A blue grouse hen perches on a pine bough.
Forest grouse hunting season starts later this year in order to conserve breeding hens and increase overall grouse abundance.

Start of forest grouse season delayed this year

Change aims to decrease hen harvest, boost hunting opportunity

Change is afoot for forest grouse season in Washington.

The traditional Sept. 1 start of the statewide forest grouse hunting season has been moved to Sept. 15 this year in order to reduce the harvest of breeding-age hens and ultimately increase forest grouse abundance and availability for hunters.

This season that traditionally ended on Dec. 31 will run from Sept. 15 through Jan. 15, 2022 this time around, so it is not being shortened and is actually seeing a day added. The only major change is that the four-month season’s start has been delayed.

This shift aims to reduce the disproportionate harvest of hens, which are responsible for population growth or decline, that is associated with forest grouse hunting in the first half of September.

The overall aim of this method — used in some other western states — is to help hunters by boosting forest grouse populations.

The bird’s backstory

Washington is one of the country’s premier forest grouse states, with a long hunting season and generous bag limit. There are four species of forest grouse in our state, and at least one species occupies almost every county in Washington.

Harvest statistics over the past 40 years show a decline in the number of harvested forest grouse. This is partly due to declining grouse populations and partly the result of decreased hunter interest.

One of the biggest impacts to grouse populations appears to be that early season hunting in the first half of September puts breeding-age females at higher risk for harvest. For example, breeding-age females in Okanogan County are roughly twice as likely to be harvested as breeding-age males. Continual harvest of these hens can reduce local populations over the long term, especially in areas easily accessed by hunters.

A male spruce grouse puts on a display while standing in the snow.
A male spruce grouse puts on a display from a frigid vantage point.

The science behind the change

The females of most wildlife populations are what drive population growth or decline. This is why we don’t harvest female pheasants in Eastern Washington and only have limited opportunity for harvest of female deer, elk, turkeys, etc. Even then, those opportunities are typically only in areas where these species are doing quite well.

So why not limit forest grouse hunting to males in the early season? It is tough for most hunters to identify forest grouse by sex. This makes a sex-specific harvest, like what is done with pheasants, unlikely to be successful in reducing breeding-age hen harvest.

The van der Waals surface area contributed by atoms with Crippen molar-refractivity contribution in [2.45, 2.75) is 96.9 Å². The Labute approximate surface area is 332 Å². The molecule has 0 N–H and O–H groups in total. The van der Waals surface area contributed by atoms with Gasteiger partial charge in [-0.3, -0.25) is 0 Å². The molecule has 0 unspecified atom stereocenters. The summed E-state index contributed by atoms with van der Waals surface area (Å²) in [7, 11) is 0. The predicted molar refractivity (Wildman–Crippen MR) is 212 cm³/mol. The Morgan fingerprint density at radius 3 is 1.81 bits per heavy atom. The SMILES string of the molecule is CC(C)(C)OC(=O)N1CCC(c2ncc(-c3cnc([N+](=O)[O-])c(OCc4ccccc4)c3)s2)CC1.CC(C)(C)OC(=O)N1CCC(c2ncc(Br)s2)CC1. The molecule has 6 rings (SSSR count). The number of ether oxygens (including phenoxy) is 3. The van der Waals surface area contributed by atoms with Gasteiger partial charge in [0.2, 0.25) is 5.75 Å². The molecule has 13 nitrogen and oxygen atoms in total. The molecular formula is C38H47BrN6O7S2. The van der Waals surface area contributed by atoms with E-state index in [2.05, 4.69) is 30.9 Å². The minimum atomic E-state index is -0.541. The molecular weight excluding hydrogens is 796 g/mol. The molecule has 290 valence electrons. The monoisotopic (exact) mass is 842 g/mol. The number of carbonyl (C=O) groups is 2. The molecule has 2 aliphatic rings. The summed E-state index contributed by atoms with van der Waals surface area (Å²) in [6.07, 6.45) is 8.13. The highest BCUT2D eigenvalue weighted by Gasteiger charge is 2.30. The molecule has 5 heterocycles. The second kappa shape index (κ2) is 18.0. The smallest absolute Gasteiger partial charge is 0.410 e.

That means the best way to reduce the harvest of breeding female forest grouse is delaying the start of the hunting season. This strategy has been used successfully in western states with sage and sharp-tailed grouse, and in eastern states with ruffed grouse.

The intent of this season change is to boost forest grouse abundance and availability to hunters over the long term.

Females with chicks are more often harvested because of their protective behavior. Forest grouse broods typically break up in mid-September, so starting the hunting season on Sept. 15 will help reduce the disproportionate harvest pressure on brood hens.

While excessive harvest of breeding females is not likely to make forest grouse disappear from certain locations, it is likely to reduce both their abundance and opportunities for hunters. The intent of this season change is to boost forest grouse abundance and availability to hunters over the long term.

A ruffed grouse surveys its surroundings.
A ruffed grouse surveys its surroundings.

Public comment

WDFW solicited two rounds of public input on this and all other 2021–23 hunting season proposals, one from Aug. 17, 2020 through Sept. 15, 2020 and the other Feb. 11 through March 4 of this year.

Also, a virtual public meeting was held Aug. 25, 2020 and comments were heard during the Fish and Wildlife Commission meeting on March 26.

In the first public input survey, 62 percent of respondents supported closures in early September, and shifting the opening day to Sept. 15 was the most-favored alternative.

To get updates about future season-change proposals and opportunities for public comment, you can sign up for WDFW mailing lists.

Other early season opportunities

Hunters looking for small game opportunities over Labor Day weekend can pursue cottontail rabbit, snowshoe hare, bobcat, fox, raccoon, and mourning dove statewide, as well as turkey in parts of Eastern Washington. A small game license is needed for these species, with a migratory bird permit for doves and a turkey tag for turkeys.

For more information on this season change, watch this Northwest Sportsman Magazine Outdoor Spotlight interview with WDFW research scientist Michael Schroeder. He discusses the forest grouse season, how the start and end dates are decided, and opportunities to hunt the bird in Washington.

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